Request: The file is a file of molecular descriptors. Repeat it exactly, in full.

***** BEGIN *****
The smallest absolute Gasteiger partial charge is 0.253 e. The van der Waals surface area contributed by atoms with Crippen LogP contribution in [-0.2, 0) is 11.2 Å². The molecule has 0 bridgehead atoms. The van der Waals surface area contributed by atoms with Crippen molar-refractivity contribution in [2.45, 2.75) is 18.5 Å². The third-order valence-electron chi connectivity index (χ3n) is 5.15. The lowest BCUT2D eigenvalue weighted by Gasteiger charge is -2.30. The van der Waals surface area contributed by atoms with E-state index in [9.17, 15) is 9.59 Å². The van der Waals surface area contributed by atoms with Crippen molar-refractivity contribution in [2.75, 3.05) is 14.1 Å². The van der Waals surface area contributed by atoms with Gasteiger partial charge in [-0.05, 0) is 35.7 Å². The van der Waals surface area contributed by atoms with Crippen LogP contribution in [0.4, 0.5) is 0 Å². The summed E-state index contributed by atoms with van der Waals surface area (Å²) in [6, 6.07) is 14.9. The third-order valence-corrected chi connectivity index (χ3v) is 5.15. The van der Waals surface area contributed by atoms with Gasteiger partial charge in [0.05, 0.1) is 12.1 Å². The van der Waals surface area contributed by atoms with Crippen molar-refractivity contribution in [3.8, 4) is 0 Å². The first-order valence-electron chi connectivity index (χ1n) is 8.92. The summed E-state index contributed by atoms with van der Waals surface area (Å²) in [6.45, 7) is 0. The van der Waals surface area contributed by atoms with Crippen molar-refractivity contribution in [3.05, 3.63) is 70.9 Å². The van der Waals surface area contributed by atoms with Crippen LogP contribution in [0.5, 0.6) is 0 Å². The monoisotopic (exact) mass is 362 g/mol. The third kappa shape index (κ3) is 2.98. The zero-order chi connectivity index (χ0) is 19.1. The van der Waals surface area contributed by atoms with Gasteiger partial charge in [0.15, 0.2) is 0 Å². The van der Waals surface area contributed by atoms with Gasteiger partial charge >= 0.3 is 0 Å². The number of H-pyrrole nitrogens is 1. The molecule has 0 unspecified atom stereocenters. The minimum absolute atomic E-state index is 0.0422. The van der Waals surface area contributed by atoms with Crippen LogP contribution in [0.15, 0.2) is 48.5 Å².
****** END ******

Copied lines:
The smallest absolute Gasteiger partial charge is 0.253 e. The van der Waals surface area contributed by atoms with Crippen LogP contribution in [-0.2, 0) is 11.2 Å². The molecule has 0 bridgehead atoms. The van der Waals surface area contributed by atoms with Crippen molar-refractivity contribution in [2.45, 2.75) is 18.5 Å². The third-order valence-electron chi connectivity index (χ3n) is 5.15. The lowest BCUT2D eigenvalue weighted by Gasteiger charge is -2.30. The van der Waals surface area contributed by atoms with E-state index in [9.17, 15) is 9.59 Å². The van der Waals surface area contributed by atoms with Crippen molar-refractivity contribution in [2.75, 3.05) is 14.1 Å². The van der Waals surface area contributed by atoms with Gasteiger partial charge in [-0.05, 0) is 35.7 Å². The van der Waals surface area contributed by atoms with Crippen LogP contribution in [0.4, 0.5) is 0 Å². The summed E-state index contributed by atoms with van der Waals surface area (Å²) in [6, 6.07) is 14.9. The third-order valence-corrected chi connectivity index (χ3v) is 5.15. The van der Waals surface area contributed by atoms with Gasteiger partial charge in [0.05, 0.1) is 12.1 Å². The van der Waals surface area contributed by atoms with Crippen molar-refractivity contribution in [3.8, 4) is 0 Å². The first-order valence-electron chi connectivity index (χ1n) is 8.92. The summed E-state index contributed by atoms with van der Waals surface area (Å²) in [6.45, 7) is 0. The van der Waals surface area contributed by atoms with Crippen molar-refractivity contribution in [3.05, 3.63) is 70.9 Å². The van der Waals surface area contributed by atoms with Crippen LogP contribution in [0.5, 0.6) is 0 Å². The monoisotopic (exact) mass is 362 g/mol. The third kappa shape index (κ3) is 2.98. The zero-order chi connectivity index (χ0) is 19.1. The van der Waals surface area contributed by atoms with Gasteiger partial charge in [0.15, 0.2) is 0 Å². The van der Waals surface area contributed by atoms with Gasteiger partial charge >= 0.3 is 0 Å². The number of H-pyrrole nitrogens is 1. The molecule has 0 unspecified atom stereocenters. The minimum absolute atomic E-state index is 0.0422. The van der Waals surface area contributed by atoms with Crippen LogP contribution in [0.15, 0.2) is 48.5 Å².